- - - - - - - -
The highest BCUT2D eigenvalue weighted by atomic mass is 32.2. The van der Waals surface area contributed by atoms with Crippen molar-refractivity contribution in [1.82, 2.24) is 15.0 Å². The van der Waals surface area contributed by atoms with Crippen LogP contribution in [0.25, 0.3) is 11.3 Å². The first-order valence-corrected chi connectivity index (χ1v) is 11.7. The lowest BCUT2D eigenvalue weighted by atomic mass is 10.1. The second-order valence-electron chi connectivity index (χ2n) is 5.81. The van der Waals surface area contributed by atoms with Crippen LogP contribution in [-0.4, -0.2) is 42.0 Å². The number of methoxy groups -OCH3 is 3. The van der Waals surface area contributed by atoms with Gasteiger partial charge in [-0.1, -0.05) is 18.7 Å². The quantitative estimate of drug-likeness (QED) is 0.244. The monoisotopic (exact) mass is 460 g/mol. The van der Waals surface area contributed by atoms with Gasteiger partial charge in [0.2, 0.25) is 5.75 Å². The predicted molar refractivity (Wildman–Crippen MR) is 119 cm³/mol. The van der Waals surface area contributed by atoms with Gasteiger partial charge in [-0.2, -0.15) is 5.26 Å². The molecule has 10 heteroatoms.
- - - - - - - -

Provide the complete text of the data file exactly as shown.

The highest BCUT2D eigenvalue weighted by atomic mass is 32.2. The van der Waals surface area contributed by atoms with Crippen molar-refractivity contribution in [1.82, 2.24) is 15.0 Å². The van der Waals surface area contributed by atoms with Crippen LogP contribution in [0.25, 0.3) is 11.3 Å². The first-order valence-corrected chi connectivity index (χ1v) is 11.7. The lowest BCUT2D eigenvalue weighted by atomic mass is 10.1. The second-order valence-electron chi connectivity index (χ2n) is 5.81. The van der Waals surface area contributed by atoms with Crippen LogP contribution in [-0.4, -0.2) is 42.0 Å². The number of methoxy groups -OCH3 is 3. The van der Waals surface area contributed by atoms with Gasteiger partial charge in [-0.1, -0.05) is 18.7 Å². The quantitative estimate of drug-likeness (QED) is 0.244. The monoisotopic (exact) mass is 460 g/mol. The van der Waals surface area contributed by atoms with Gasteiger partial charge in [0.2, 0.25) is 5.75 Å². The predicted molar refractivity (Wildman–Crippen MR) is 119 cm³/mol. The van der Waals surface area contributed by atoms with Gasteiger partial charge in [-0.2, -0.15) is 5.26 Å². The molecule has 10 heteroatoms.